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Guide to Portable and Window Air Conditioners

by Retired: Senior Social Media Specialist on ‎07-17-2013 01:19 PM - edited on ‎02-03-2016 12:19 PM by (4,004 Views)

In a house without central air, a portable or window air conditioner can be the difference between a long stretch of unbearable dog days and a season of carefree comfort. These compact, self-contained cooling machines are also perfect for supplementing an overtaxed central-air system to wipe out persistent hotspots in the home on the most stifling, humid days. Don't underestimate the appeal of a spare window unit when your trusty central air goes belly up during a heat wave — your sanity may depend on it.


When comparing air conditioners, there are a number of factors to consider. Here, we'll try to arm you with the pertinent information to make an informed buying decision.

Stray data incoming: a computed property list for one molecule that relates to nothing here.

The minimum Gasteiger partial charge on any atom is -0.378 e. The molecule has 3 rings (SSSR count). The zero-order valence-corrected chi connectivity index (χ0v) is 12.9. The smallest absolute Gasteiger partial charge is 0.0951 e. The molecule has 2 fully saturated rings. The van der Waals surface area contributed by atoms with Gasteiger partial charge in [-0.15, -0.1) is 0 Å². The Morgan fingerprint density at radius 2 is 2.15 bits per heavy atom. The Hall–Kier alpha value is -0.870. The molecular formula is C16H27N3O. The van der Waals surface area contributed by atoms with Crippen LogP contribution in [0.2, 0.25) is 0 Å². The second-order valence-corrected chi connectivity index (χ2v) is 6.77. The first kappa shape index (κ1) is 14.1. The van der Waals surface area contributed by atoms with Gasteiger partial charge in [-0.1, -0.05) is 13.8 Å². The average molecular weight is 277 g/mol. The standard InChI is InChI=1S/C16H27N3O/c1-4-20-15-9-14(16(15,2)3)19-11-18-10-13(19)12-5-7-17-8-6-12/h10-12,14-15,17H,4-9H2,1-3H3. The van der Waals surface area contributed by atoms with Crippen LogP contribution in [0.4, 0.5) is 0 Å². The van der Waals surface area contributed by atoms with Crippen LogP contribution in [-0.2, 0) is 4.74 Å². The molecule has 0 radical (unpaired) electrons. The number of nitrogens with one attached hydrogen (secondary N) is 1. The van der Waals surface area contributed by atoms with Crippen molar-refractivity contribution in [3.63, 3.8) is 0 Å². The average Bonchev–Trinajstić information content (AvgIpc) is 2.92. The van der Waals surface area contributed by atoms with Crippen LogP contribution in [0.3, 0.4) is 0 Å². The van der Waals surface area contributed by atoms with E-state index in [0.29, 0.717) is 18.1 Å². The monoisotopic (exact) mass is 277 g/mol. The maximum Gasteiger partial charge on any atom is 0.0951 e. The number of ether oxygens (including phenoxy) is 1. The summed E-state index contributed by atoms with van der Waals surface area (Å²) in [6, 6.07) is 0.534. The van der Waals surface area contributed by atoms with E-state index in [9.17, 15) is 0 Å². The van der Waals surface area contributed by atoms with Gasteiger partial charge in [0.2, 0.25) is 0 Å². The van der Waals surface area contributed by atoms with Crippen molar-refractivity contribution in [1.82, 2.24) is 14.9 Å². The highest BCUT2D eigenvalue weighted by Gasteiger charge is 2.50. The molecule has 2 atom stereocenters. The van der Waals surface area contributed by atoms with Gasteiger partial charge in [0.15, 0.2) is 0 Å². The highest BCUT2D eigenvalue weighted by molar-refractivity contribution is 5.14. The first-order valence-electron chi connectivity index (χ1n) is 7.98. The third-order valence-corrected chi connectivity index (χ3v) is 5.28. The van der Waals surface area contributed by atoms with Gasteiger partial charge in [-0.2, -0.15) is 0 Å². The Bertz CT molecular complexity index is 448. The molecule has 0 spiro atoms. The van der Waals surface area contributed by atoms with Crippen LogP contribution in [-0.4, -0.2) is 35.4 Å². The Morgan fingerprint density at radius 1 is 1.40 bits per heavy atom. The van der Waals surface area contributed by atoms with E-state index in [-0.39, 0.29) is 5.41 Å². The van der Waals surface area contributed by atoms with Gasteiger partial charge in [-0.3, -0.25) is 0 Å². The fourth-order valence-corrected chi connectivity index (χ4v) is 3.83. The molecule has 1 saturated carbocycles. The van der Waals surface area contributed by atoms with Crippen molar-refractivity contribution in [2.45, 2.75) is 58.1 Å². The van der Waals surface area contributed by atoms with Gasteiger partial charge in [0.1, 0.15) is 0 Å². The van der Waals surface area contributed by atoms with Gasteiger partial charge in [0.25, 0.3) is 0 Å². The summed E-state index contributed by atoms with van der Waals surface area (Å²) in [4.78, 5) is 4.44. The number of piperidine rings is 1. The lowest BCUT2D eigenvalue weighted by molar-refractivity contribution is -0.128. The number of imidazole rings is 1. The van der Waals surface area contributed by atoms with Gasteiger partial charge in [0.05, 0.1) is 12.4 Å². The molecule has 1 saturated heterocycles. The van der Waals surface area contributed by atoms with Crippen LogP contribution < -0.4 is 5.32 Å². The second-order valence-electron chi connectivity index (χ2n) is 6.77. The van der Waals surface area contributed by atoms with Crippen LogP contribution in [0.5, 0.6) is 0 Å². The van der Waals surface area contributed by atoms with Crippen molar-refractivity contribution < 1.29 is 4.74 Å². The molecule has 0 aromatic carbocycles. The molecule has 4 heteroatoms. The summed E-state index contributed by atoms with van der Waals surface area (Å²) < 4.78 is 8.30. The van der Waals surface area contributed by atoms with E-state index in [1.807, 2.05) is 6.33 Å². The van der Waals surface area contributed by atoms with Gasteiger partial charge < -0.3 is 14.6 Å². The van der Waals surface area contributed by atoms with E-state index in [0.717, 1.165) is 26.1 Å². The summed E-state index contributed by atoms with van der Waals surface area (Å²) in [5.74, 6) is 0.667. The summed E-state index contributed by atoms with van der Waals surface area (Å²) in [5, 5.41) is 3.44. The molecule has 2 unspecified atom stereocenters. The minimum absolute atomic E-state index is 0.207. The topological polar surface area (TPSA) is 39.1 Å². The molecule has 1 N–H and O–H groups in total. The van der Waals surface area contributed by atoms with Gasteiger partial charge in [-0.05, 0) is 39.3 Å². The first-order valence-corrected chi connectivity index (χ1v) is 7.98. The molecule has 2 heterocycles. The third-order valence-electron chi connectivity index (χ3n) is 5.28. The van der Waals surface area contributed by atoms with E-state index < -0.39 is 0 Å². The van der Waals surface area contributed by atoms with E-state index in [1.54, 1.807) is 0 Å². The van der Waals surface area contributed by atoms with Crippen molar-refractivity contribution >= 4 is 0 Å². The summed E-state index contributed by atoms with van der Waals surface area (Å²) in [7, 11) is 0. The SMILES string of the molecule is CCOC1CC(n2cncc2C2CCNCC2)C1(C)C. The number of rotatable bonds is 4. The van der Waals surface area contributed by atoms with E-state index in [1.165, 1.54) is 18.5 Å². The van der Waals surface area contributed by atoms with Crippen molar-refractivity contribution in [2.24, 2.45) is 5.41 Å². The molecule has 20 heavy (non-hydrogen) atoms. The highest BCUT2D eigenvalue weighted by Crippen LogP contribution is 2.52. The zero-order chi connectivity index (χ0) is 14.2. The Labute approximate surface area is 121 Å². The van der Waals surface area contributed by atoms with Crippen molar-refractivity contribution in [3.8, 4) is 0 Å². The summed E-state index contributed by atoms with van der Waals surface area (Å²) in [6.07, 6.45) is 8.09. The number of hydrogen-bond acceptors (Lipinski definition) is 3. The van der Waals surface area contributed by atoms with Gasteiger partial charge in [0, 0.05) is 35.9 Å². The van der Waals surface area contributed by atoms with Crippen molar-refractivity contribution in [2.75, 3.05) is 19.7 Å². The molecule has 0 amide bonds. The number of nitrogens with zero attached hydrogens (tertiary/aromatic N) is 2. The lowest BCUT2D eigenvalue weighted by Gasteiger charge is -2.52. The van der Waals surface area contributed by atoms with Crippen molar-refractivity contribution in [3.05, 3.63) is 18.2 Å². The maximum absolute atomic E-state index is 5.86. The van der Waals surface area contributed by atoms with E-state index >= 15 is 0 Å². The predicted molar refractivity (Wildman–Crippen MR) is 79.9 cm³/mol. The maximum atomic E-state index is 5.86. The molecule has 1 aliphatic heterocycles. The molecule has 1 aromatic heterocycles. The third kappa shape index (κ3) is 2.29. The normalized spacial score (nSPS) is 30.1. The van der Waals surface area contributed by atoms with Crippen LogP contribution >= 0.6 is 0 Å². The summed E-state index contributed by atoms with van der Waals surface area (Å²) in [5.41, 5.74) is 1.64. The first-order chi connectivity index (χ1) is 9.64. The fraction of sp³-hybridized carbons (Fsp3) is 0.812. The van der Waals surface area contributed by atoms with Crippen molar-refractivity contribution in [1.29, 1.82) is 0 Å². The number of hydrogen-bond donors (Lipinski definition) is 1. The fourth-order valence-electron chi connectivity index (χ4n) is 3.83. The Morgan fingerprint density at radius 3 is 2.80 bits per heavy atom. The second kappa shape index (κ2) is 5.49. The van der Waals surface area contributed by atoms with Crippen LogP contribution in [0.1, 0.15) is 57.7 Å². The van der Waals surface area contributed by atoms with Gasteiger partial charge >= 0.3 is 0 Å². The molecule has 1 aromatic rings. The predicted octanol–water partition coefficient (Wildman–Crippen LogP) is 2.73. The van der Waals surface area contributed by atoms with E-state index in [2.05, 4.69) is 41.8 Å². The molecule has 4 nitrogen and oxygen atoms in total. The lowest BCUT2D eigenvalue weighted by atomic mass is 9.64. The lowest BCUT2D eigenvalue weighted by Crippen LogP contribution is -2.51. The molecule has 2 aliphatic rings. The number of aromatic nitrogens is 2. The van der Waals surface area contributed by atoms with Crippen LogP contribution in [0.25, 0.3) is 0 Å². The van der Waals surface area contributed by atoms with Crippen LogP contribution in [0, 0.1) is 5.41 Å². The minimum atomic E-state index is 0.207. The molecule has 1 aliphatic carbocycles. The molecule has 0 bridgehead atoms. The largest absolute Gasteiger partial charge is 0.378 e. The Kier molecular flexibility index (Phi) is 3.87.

Styles and sizes

Window Air Conditioner
Window air conditioners
are installed directly in the window frame, and typically have extendable wings to fill any horizontal gaps. Some larger models are equipped with a slide-out chassis to facilitate easy cleaning and maintenance. Take some measurements before you shop, and be sure that the model you select will properly fit the window you have in mind. Special models are available for unusual installation alternatives, such as casement windows.


Portable Air ConditionerPortable air conditioners require no installation; they are designed to be positioned on the floor, and can be moved easily from room to room as needed (they're not light, so if you plan to transport the unit regularly, look for a model with casters). Portable units expel heat by means of an exhaust extension that is run to an exterior window or adjacent room. Like portable dehumidifiers, they typically collect condensed moisture in a removable receptacle that must be emptied from time to time.